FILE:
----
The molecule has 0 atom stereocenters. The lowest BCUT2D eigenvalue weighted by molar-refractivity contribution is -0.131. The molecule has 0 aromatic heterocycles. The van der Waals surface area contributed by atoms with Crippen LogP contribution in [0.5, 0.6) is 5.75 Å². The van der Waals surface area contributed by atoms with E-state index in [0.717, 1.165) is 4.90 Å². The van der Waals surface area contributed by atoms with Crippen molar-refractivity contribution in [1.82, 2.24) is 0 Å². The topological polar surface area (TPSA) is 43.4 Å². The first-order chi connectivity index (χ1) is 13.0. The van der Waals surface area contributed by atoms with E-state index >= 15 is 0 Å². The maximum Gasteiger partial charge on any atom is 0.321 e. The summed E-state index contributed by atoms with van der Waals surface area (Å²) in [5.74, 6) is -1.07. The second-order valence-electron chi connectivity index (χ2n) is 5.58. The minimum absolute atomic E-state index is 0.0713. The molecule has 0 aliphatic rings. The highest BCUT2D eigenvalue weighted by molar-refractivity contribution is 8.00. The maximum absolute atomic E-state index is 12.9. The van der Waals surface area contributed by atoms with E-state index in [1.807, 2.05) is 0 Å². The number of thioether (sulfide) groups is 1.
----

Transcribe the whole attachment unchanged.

The molecule has 0 atom stereocenters. The lowest BCUT2D eigenvalue weighted by molar-refractivity contribution is -0.131. The molecule has 0 aromatic heterocycles. The van der Waals surface area contributed by atoms with Crippen LogP contribution in [0.5, 0.6) is 5.75 Å². The van der Waals surface area contributed by atoms with E-state index in [0.717, 1.165) is 4.90 Å². The van der Waals surface area contributed by atoms with Crippen molar-refractivity contribution in [1.82, 2.24) is 0 Å². The topological polar surface area (TPSA) is 43.4 Å². The first-order chi connectivity index (χ1) is 13.0. The van der Waals surface area contributed by atoms with E-state index >= 15 is 0 Å². The maximum Gasteiger partial charge on any atom is 0.321 e. The summed E-state index contributed by atoms with van der Waals surface area (Å²) in [5.74, 6) is -1.07. The second-order valence-electron chi connectivity index (χ2n) is 5.58. The minimum absolute atomic E-state index is 0.0713. The molecule has 0 aliphatic rings. The highest BCUT2D eigenvalue weighted by molar-refractivity contribution is 8.00. The maximum absolute atomic E-state index is 12.9. The van der Waals surface area contributed by atoms with E-state index in [1.807, 2.05) is 0 Å². The number of thioether (sulfide) groups is 1.